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Black Archives as Sites and Symbols of Black Liberation

February 24, 2022 @ 6:00 pm - 7:30 pm EST

Sponsored by The Grolier Club

Dr. Melanie Chambliss and Laurel Davis will speak on “Black Archives as Sites and Symbols of Black Liberation”

About this event

Two scholars will explore recent discoveries about how Black community libraries, activists and bibliophiles have preserved and advocated for deeper understanding of Black history. The moderator will be Grolier Club member Gabrielle Dudley, Instruction Archivist at Emory University’s Stuart A. Rose Manuscript, Archives and Rare Book Library.

Grolier Club member Laurel Davis, Curator of Special Collections and Lecturer in Law at Boston College Law School, will speak on Robert Morris (1825-1882) and a new digital exhibit from BC Law about his life and legacy. Morris was America’s second Black lawyer and had a thriving law practice in Boston. He represented fugitives from slavery and was even indicted in federal court in 1851 for aiding in the escape of a freedom seeker from Virginia. He handled a huge school desegregation case against the Boston Public Schools that anticipated arguments later made in Brown v. Board of Education. Morris also was a book collector. He and his wife Catharine donated books in his personal library to Boston College, forming part of the institution’s foundational collection in English and American literature. Ms. Davis will delve into Morris’s life as a lawyer and activist, discuss the recovery and reconstruction of the Morris collection at Boston College, and share how Morris’s book collecting fits into the larger narrative of his life.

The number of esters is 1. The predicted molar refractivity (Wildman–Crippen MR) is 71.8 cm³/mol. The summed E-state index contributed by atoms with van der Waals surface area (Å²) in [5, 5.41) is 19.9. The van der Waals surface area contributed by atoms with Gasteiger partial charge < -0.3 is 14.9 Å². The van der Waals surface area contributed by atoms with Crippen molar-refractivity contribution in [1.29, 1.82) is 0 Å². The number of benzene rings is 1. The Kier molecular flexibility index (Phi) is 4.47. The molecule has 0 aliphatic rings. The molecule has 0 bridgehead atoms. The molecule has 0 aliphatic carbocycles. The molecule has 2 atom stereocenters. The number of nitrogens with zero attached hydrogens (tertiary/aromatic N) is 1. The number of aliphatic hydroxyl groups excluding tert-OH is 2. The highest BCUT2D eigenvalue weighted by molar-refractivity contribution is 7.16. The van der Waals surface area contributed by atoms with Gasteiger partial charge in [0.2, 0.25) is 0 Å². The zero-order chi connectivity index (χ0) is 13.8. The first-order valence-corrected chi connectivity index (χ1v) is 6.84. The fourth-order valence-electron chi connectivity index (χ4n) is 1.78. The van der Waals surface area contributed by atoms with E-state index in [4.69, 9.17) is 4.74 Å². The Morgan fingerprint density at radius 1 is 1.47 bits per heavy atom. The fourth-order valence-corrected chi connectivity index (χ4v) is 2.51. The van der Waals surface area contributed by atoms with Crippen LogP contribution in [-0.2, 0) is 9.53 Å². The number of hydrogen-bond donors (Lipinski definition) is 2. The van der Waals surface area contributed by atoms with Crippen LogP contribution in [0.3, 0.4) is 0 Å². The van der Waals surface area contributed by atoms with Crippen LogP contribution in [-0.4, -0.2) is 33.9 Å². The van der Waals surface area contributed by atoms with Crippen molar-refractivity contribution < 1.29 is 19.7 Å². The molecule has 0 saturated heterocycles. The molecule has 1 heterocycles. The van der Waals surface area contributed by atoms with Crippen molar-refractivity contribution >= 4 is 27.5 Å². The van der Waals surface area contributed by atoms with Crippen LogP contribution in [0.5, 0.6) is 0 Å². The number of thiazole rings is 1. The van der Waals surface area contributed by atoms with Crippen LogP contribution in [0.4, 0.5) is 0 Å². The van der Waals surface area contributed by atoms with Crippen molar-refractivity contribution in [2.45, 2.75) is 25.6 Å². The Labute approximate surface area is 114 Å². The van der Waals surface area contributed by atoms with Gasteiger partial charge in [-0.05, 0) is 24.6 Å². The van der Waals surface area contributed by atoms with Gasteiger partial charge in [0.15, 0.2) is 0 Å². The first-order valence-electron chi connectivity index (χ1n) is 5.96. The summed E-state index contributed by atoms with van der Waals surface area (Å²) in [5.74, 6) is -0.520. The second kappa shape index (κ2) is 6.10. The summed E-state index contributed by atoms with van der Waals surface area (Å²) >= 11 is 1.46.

Dr. Melanie Chambliss, Assistant Professor of African American History in Columbia College Chicago’s Humanities, History and Social Sciences Department, will speak on the George Cleveland Hall branch library. Founded in 1932 as Chicago’s first full branch to serve the city’s growing Black population, the Hall Library became a site and a symbol for anyone wanting to learn more about African American history. During the early 20th century, public libraries’ special Negro collections helped to cultivate a distinctive Black cultural identity, which differed from the Americanizing goal of “foreign language” collections from the same era. Much like other Black archives, the Hall Library’s Special Negro Collection gave patrons the resources and frameworks with which to challenge White supremacist histories. Dr. Chambliss will explore how the surrounding community used and supported this collection as an expression of their racial identity.

This will be a live online event, and all attendees will receive an email with the link the day of the event. If you’ve not received a link by 9:00 am Eastern time, please check your spam folder.

Sign up on Eventbrite’s Grolier Page: https://www.eventbrite.com/e/grolier-club-virtual-lecture-on-black-archives-tickets-228938339737?aff=ebdsoporgprofile